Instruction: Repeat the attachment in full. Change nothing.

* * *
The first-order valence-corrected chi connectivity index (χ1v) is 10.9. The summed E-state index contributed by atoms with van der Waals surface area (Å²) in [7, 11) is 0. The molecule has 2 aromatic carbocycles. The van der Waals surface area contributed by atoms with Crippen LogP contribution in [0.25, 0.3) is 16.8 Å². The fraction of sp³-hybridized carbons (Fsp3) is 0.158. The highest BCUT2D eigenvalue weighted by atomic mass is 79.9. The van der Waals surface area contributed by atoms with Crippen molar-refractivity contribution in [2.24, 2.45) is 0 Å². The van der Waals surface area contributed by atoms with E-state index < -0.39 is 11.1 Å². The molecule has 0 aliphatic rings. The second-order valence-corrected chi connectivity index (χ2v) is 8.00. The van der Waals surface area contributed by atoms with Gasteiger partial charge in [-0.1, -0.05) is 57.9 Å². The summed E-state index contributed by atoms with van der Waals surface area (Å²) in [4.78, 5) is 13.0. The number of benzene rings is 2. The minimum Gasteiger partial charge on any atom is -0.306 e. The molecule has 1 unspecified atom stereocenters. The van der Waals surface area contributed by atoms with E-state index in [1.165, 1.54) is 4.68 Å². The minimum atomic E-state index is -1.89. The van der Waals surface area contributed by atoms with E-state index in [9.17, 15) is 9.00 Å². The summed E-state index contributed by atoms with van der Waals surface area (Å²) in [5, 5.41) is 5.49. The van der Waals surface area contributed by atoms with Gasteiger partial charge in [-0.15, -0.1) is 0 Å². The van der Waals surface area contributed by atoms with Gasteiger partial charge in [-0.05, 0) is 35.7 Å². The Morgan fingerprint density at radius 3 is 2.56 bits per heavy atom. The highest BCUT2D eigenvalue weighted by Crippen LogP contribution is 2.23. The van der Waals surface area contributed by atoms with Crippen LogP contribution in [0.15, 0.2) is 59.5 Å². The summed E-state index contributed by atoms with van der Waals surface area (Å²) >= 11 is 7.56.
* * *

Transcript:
The first-order valence-corrected chi connectivity index (χ1v) is 10.9. The summed E-state index contributed by atoms with van der Waals surface area (Å²) in [7, 11) is 0. The molecule has 2 aromatic carbocycles. The van der Waals surface area contributed by atoms with Crippen LogP contribution in [0.25, 0.3) is 16.8 Å². The fraction of sp³-hybridized carbons (Fsp3) is 0.158. The highest BCUT2D eigenvalue weighted by atomic mass is 79.9. The van der Waals surface area contributed by atoms with Crippen molar-refractivity contribution in [2.24, 2.45) is 0 Å². The van der Waals surface area contributed by atoms with E-state index < -0.39 is 11.1 Å². The molecule has 0 aliphatic rings. The second-order valence-corrected chi connectivity index (χ2v) is 8.00. The van der Waals surface area contributed by atoms with Gasteiger partial charge in [-0.1, -0.05) is 57.9 Å². The summed E-state index contributed by atoms with van der Waals surface area (Å²) in [4.78, 5) is 13.0. The number of benzene rings is 2. The minimum Gasteiger partial charge on any atom is -0.306 e. The molecule has 1 unspecified atom stereocenters. The van der Waals surface area contributed by atoms with E-state index in [1.165, 1.54) is 4.68 Å². The minimum atomic E-state index is -1.89. The van der Waals surface area contributed by atoms with E-state index in [9.17, 15) is 9.00 Å². The summed E-state index contributed by atoms with van der Waals surface area (Å²) in [5, 5.41) is 5.49. The van der Waals surface area contributed by atoms with Gasteiger partial charge in [-0.15, -0.1) is 0 Å². The van der Waals surface area contributed by atoms with Gasteiger partial charge in [-0.05, 0) is 35.7 Å². The Morgan fingerprint density at radius 3 is 2.56 bits per heavy atom. The highest BCUT2D eigenvalue weighted by Crippen LogP contribution is 2.23. The van der Waals surface area contributed by atoms with Crippen LogP contribution in [0.15, 0.2) is 59.5 Å². The summed E-state index contributed by atoms with van der Waals surface area (Å²) >= 11 is 7.56.